Western blot analysis was performed using whole-cell extracts prepared by disrupting the cells in NP40 lysis buffer. Antibodies against GAPDH (Santa Cruz) were used to assess the purity of the respective fractions. The protein bands were visualized using an enhanced chemiluminescence reagent after hybridization with a horseradish peroxidase (HRP)-conjugated secondary antibody. All the Western blot results were quantified by using ImageJ. The antibodies used in this study included anti-Sox2 (Santa Cruz), anti-Sirt1 (Santa Cruz), anti-Myc (Santa Cruz), anti-Oct4 (Santa Cruz), anti-mSSEA1 (Sigma), and anti-Nanog (Cayman).
Teratoma and chimera formation assay
Cells from a confluent 10-cm plate were harvested by digestion with 2 mg/ml dispase, resuspended in Matrigel, and injected subcutaneously into immunodeficient mice. Eight weeks after injection, teratomas were dissected, fixed in 4% paraformaldehyde, and processed for hematoxylin/eosin (HE) staining.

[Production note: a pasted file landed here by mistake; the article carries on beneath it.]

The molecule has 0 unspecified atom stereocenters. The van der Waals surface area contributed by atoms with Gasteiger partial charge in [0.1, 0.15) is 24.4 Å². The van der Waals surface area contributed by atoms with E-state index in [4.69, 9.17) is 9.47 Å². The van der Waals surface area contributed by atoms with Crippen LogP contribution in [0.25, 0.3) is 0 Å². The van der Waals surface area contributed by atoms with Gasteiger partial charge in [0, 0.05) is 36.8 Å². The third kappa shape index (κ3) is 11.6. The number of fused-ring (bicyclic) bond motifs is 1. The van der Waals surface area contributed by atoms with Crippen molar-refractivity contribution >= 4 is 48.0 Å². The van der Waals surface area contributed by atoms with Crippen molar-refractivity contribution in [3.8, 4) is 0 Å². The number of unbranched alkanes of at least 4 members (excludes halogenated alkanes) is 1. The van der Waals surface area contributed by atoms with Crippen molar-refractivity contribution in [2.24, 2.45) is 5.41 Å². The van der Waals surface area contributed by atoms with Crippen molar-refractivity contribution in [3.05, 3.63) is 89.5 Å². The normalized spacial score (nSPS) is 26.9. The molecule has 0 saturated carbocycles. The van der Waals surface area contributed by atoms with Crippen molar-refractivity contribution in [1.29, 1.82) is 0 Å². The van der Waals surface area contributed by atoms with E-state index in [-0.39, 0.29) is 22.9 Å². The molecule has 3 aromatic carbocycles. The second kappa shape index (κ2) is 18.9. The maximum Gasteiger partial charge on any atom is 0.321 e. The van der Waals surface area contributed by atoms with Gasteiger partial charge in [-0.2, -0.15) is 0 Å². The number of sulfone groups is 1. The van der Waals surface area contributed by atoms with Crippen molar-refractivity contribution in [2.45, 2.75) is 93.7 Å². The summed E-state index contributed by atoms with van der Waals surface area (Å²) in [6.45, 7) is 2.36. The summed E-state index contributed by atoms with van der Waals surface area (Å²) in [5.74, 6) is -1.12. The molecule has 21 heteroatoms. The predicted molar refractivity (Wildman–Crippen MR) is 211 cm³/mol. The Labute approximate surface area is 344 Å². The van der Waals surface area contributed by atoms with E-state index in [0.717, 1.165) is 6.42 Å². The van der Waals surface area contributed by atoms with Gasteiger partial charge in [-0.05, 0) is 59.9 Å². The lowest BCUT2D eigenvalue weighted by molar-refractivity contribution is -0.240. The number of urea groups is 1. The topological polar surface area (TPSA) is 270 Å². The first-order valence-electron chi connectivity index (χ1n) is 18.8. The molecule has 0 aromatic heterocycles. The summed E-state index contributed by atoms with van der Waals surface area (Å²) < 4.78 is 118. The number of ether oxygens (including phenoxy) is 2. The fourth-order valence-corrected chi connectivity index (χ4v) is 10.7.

To produce chimeric mice, approximately 10 iPS cells were microinjected into the ICR (Institute of Cancer Research) eight-cell embryos using piezo-actuated microinjection pipette. After culturing for 1 day, the embryos were transplanted into the uterus of pseudopregnant mice .
Hematopoietic differentiation from mouse ES and iPS cells